“They did give me a little bit more confidence, just knowing that, ‘Okay, the level of football from Ivy League to NFL isn’t that drastically different,’” Jones said. “You’ve seen examples of people that do it.”
Jones, like Juszczyk, had a late breakout season that solidified his position as an NFL prospect. He posted a stellar sophomore year in 2019, being named to the All-Ivy League Third Team. Then, after a slow 2021 season, he rebounded in his fifth year, leading the team with 13 tackles for a loss, six sacks, six quarterback hurries, and three blocked kicks, earning a unanimous selection to the All-Ivy First Team and a share of the Bushnell Cup, awarded to the conference’s Defensive Player of the Year. NFL teams took notice.
Despite a Pro Day in which he displayed elite athleticism, he went undrafted. Jones, however, was snapped up by the Chiefs shortly thereafter. Kansas City’s interest in him had been noted throughout the process, as he was one of just 30 prospects to participate in a pre-draft workout with the team.
“He can kind of do it all. And then, in his fifth year, some of the things he did on tape are just mind-boggling,” Larkee said. “I was really surprised that he didn’t get drafted, but obviously he was just below that, and he’s doing great with the opportunities he’s got so far.”
Jones impressed in training camp and preseason, making two solo tackles in a 33-32 win over the Cleveland Browns in the Chiefs’ final preseason contest. It was enough for him to make the Chiefs’ 16-man practice squad, allowing him to participate in scrimmages with the team.
“That was a crazy time,” Jones recalled of making the roster. “I was just super excited to still be with the Chiefs. I feel like I really was a great fit here, could see myself getting on the field here, and also just felt like the coaches respected what I brought to the table as a very physical defensive end but also being intelligent and smart and being able to understand their scheme.”
“I knew he was going to make it,” Larkee added. “It was one of those where it was like, he’s just gotta get in, and then once they realize what kind of person he is, he’s definitely going to make it.”
It has been an up-and-down season for Kansas City overall. Although it finished with an 11-6 record and won its eighth consecutive AFC West title, its offense was stagnant for much of the season, with its wide receivers having persistent struggles with drops. Star quarterback Patrick Mahomes II posted a 92.6 passer rating — his worst full-season mark as a starter — and he spearheaded a unit that was just the 15th-most productive offense in the NFL. Instead, the team rode defensive coordinator Steve Spagnuolo’s No. 2-ranked unit to arrive at the precipice of another title.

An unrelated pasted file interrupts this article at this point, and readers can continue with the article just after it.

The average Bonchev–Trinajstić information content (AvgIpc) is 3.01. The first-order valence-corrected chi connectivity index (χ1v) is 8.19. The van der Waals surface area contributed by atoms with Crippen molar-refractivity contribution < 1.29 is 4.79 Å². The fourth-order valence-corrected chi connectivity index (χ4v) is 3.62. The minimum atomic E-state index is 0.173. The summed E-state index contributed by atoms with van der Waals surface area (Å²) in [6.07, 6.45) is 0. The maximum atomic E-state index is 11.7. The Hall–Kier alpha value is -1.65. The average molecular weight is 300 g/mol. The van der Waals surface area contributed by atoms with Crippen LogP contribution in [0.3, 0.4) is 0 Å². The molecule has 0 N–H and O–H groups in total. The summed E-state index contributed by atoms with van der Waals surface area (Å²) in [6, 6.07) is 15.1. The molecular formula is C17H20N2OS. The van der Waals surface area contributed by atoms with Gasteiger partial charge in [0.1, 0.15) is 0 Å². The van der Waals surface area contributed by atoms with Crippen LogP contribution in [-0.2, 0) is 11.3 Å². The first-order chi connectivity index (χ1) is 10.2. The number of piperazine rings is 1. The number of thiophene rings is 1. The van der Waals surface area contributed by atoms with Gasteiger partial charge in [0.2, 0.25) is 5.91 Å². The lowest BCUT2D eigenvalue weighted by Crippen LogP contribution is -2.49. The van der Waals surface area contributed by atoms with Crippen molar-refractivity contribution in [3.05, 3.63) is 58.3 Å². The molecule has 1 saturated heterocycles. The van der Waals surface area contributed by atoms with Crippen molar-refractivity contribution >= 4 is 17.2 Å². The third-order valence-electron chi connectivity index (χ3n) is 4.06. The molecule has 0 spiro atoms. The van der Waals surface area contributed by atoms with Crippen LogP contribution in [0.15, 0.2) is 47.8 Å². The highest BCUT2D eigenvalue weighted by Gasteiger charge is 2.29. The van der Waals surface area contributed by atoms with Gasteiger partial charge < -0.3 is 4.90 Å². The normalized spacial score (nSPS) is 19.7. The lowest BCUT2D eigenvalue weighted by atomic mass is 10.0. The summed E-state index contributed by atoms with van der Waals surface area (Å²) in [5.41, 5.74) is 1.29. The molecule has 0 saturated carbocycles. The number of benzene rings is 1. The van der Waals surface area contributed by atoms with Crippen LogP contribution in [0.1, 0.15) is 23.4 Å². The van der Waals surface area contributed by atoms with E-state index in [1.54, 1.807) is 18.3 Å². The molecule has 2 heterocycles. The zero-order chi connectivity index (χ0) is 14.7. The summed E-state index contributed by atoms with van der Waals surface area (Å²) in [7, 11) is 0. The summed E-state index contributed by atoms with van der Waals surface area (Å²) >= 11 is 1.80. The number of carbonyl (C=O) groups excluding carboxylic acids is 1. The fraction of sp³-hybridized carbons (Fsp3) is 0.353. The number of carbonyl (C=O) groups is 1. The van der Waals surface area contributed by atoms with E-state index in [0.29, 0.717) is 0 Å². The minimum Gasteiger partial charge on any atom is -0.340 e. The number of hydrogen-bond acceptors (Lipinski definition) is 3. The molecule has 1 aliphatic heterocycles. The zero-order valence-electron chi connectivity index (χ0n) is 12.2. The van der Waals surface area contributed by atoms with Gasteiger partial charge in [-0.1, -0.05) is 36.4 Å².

Although Jones has not seen game action for the Chiefs, the strides he has made on the practice field have paid off in the form of significant improvements throughout the season. As a practice squad member, he has also played a vital role in preparing the starters for opposing defenses. In the two weeks leading up to the Super Bowl, he’ll study 49ers star pass rusher Nick Bosa’s moves and emulate them in order to help the Chiefs’ offensive linemen contain him.
“The practice squad is really essential to preparing the team throughout the week to get them ready for the opponent they’re going to face,” Jones explained. “I’m not just watching [the 49ers’] defense, but also watching their offense and being able to emulate both of those and understand both sides of the ball.”
One game remains in Jones’s quest to become the second former Crimson player — after Soriano — to win a Super Bowl in his rookie season. With speedy playmakers like McCaffrey and wide receivers Deebo Samuel and Brandon Aiyuk, as well as big, physical targets in tight end George Kittle and Juszczyk, the 49ers won’t make it easy. San Francisco opened as two-point favorites to lift the Vince Lombardi Trophy.
“He’s kind of a mismatch problem,” he said of Juszczyk. “It’s a real challenge for us to understand, between him and Kittle, that they have these bigger receiver-body tight ends who can make plays and make catches down the field as well as they’re willing to get into the box and block defensive ends, block linebackers, and really pose a dual threat.”
With Mahomes and head coach Andy Reid, Kansas City appears to offer Jones a chance to compete for Super Bowls for many years to come. Shanahan’s 49ers are in a similarly strong position. But Jones is only focused on next Sunday’s contest.
“Never would’ve imagined that it’s here, but just so thankful, so blessed for this opportunity,” said Jones of the potential of winning a championship in his rookie season. “I just want to do everything in my power to help us win and help us succeed.”
Still, regardless of who the confetti falls on in Las Vegas, there will be one winner: Harvard’s football program.
“Harvard doesn’t show up in those conversations a lot of the time, when talking about best football programs in the country,” Jones said. “Through this and through the talent that we’ve had throughout the years that has ended up in the NFL and has gone on to do so much more beyond football, Harvard should be in that conversation.”